Will KNM’s earnings keep pace with its share placement?
It is the group’s fourth private placement in the span of two years.
KUALA LUMPUR (June 18): KNM Group Bhd, a stock that has emerged on the most actively traded list of late, upsized the private placement that was proposed last month to pare debts and fund its working capital. This is a continued attempt by the company to improve its balance sheet.
But after nearly a decade of cleaning up its books, will this be the last big dilutive exercise for KNM shareholders?
Last month, KNM proposed a private placement of up to 987.52 million new shares or 30% of its issued share capital in order to raise RM167.9 million. With fresh capital raised, the group plans to utilise RM44.08 million as working capital with another RM120 million to repay debt.
It is the group’s fourth private placement in the span of two years. The regulator approved its plan to issue 800.71 million shares at prices between 16 sen and 17.5 sen in the recapitalisation exercise. The number of shares placed in the three placements alone represented over 30% of the group’s issued share capital prior to June 2019.
KNM has raised RM134.05 million in its three placements between June 2019 and Jan 15, 2021. KNM’s share price has had a roller coaster ride during the period. From 7.5 sen in January 2019, it rocketed to 45 sen in October that year. Soon, it plummeted to nine sen in March, 2020.
Comparatively, KNM net profit grew 41% year-on-year (y-o-y) to RM64.19 million for the financial year ended Dec 31, 2020 from RM45.5 million. Earnings per share (excluding discontinued operation) dropped to 2.17 sen in FY20 from 2.38 sen
It is worth noting that KNM’s revenue and operating profit, however, declined y-o-y in FY20, and the group has maintained that the outlook remains challenging in its key segments of oil and gas, petrochemicals and energy.
It slipped back into loss in the financial quarter ended March 31, 2021 (1QFY21), after eight consecutive quarters of profit.
Upon completion of the latest placement, KNM would have raised about RM300 million across the four placements since 2019 — of which around half is to pay debt, about 18% for working capital and capex, and about 28% for procurement purposes.
All of that involved issuance of 1.18 billion shares, or near half its share base at the start of 2019.
Under the new placement, based on the amount it intends to raise, the new shares are expected to be placed at 17 sen apiece. The shares currently trade at 20.5 sen apiece, as improved crude oil prices — now above US$74 per barrel — have lent support to O&G related counters.
Half of the shares would be placed to KNM chairman and largest shareholder Gan Siew Liat and persons acting in concert (PACs), according to KNM filing.
Upon conclusion, Gan will control 19% in the company, while founder and group CEO Lee Swee Ling will hold 6.6%.
Interestingly, despite the multiple placements in the last two years, the group has not announced any new substantial shareholder in the period.
The latest placement could help reduce KNM’s net gearing to 0.5 times, from 0.6 times currently. As at end-March, KNM short-term debt has risen to RM711.9 million, coupled with long-term debt of RM650.7 million.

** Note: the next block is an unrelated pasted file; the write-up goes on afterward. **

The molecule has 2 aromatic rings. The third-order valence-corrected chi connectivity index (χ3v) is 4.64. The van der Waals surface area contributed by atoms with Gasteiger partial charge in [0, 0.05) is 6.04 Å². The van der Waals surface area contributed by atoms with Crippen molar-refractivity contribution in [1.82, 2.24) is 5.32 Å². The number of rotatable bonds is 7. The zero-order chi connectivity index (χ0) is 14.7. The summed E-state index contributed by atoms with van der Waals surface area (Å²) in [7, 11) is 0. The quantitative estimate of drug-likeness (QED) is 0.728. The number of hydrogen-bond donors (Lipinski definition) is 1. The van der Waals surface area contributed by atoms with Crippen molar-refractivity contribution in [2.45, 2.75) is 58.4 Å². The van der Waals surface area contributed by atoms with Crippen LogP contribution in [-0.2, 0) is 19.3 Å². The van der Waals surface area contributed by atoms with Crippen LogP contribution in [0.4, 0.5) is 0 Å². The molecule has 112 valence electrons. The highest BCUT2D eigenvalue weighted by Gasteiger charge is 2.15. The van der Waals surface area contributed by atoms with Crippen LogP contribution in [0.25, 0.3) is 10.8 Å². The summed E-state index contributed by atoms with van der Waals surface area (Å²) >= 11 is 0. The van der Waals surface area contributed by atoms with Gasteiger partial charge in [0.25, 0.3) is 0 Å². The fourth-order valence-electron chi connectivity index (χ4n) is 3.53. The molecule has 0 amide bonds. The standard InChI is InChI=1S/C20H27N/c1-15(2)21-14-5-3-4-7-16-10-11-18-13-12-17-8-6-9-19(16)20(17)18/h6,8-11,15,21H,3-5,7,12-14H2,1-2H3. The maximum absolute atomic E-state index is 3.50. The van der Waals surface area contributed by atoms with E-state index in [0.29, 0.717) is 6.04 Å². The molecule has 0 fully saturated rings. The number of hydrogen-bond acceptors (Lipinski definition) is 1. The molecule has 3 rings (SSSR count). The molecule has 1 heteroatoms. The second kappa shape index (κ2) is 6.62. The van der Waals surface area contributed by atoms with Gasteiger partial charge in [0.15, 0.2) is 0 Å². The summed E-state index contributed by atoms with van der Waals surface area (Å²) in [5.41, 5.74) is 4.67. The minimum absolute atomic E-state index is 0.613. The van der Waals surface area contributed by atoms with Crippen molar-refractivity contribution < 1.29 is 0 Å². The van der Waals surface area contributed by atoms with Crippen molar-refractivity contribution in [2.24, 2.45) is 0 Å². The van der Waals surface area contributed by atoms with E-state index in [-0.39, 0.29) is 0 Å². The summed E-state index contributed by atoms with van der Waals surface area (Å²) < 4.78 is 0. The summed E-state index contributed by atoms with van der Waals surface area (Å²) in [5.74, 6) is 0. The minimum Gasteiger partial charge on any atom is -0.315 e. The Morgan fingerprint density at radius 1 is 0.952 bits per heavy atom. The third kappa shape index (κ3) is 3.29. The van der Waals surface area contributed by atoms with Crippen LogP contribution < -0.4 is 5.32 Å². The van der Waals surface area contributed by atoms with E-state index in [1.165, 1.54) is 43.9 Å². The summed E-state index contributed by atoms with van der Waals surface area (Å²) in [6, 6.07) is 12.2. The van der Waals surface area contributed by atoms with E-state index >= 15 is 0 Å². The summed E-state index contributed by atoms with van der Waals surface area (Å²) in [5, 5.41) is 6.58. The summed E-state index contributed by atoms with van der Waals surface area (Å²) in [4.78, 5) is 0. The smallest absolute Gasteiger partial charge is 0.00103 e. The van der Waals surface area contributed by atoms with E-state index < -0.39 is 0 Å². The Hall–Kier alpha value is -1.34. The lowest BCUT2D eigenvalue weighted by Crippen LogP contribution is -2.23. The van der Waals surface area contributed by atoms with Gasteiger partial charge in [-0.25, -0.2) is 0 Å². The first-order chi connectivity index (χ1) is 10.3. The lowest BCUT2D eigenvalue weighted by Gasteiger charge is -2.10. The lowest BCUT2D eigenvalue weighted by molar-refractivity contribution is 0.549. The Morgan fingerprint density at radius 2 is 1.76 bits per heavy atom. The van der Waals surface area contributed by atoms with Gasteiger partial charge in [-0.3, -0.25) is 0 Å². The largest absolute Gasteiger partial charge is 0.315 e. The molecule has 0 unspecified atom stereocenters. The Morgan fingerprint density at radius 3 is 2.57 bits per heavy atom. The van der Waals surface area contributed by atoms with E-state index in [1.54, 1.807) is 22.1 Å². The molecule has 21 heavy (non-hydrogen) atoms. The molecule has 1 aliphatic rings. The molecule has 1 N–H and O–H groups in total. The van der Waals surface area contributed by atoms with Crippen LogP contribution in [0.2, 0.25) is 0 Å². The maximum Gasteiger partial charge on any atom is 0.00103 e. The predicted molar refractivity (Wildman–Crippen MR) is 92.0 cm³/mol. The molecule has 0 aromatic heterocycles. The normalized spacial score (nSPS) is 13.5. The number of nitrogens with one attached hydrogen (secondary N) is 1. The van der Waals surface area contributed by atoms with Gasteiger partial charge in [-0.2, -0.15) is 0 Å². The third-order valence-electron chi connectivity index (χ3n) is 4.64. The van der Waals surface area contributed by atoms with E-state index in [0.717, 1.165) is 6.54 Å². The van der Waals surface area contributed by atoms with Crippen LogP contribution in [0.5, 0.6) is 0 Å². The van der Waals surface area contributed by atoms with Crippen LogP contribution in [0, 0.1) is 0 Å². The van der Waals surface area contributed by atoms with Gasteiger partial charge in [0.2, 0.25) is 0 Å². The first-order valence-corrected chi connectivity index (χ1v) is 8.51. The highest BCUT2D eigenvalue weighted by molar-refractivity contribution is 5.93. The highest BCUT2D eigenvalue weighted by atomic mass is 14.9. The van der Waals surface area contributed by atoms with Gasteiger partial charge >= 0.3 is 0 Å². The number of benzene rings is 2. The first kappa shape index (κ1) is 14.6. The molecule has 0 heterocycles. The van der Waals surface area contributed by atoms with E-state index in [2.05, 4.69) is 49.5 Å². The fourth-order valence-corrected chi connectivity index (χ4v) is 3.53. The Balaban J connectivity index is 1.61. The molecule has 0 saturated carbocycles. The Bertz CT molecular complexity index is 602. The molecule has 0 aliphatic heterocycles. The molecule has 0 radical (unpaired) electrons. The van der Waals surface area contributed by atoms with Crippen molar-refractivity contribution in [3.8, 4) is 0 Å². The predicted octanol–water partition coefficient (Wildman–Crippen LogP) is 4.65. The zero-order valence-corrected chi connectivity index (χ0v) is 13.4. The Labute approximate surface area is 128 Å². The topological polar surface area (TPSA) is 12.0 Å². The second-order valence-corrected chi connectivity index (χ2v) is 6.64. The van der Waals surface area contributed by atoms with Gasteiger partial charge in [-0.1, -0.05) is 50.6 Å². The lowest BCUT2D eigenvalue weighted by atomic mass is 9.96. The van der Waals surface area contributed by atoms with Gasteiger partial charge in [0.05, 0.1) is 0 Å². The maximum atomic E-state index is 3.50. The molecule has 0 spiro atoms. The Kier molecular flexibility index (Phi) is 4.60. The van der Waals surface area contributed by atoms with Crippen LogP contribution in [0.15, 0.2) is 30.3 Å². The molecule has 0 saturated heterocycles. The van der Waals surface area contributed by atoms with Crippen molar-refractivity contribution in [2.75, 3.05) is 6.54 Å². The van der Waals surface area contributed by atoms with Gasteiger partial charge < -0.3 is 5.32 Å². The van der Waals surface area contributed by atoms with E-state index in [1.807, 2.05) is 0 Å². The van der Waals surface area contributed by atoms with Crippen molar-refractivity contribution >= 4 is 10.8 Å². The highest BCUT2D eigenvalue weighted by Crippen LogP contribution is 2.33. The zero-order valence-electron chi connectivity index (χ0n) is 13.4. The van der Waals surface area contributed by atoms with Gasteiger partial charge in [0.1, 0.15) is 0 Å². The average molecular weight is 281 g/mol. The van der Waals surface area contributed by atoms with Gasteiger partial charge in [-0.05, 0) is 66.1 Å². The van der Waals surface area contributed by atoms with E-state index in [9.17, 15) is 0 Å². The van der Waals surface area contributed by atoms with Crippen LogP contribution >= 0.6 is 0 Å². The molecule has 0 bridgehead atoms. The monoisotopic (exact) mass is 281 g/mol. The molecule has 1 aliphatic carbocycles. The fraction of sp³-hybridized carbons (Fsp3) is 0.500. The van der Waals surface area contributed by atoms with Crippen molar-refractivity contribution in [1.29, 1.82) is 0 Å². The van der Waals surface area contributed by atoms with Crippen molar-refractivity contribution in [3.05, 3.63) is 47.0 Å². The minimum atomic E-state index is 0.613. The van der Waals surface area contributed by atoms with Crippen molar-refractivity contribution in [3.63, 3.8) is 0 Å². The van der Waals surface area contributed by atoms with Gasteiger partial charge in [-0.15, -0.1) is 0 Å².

On a positive note, the two years of profitability in FY19 and FY20 helped the company shave off some of its accumulated losses, although there are still some ways to go with negative reserves of RM177.16 million currently.
The group’s operating cash flow improved in FY20, which will be handy in its attempt to further reduce liabilities while ensuring its projects continue smoothly.
KNM’s difficult path stemmed from its rapid global expansion in the late 2000s, as debt ballooned while the companies it acquired succumbed to industry downturn, cash flow problems and delayed projects.
Over 80% of the group’s top line comes from its businesses in Europe and Middle East, with another 18% from Asia and Oceania. Efforts to right-size the group continues, including attempts to dispose of its subsidiaries under German process equipment manufacturer Borsig GmbH.
Other key subsidiaries include petrochemicals equipment supplier FBM Hudson Italiana SpA.
Moving forward, investors may keep close watch on its 36mw waste-to-energy plant in Peterborough, UK, that is scheduled for completion by mid-2022, and another project to increase the capacity of its bio-ethanol production facilities in Thailand to 500,000 litres per day, from 200,000 litres per day currently.
Perhaps the commissioning of the two projects would be a much-anticipated checkpoint for KNM to reverse the earnings dilution effects arising from its multiple placements over the years — which appears to be a necessity to get out of the debt hole and start afresh. The latest placement will also require shareholders’ approval at an upcoming EGM.
Shares of the company last traded at 20 sen apiece, representing a historical price-to-earnings of 9.2 times and a price-to-book value of 0.34 times. However, the historical EPS was based on existing share capital without the latest massive placement.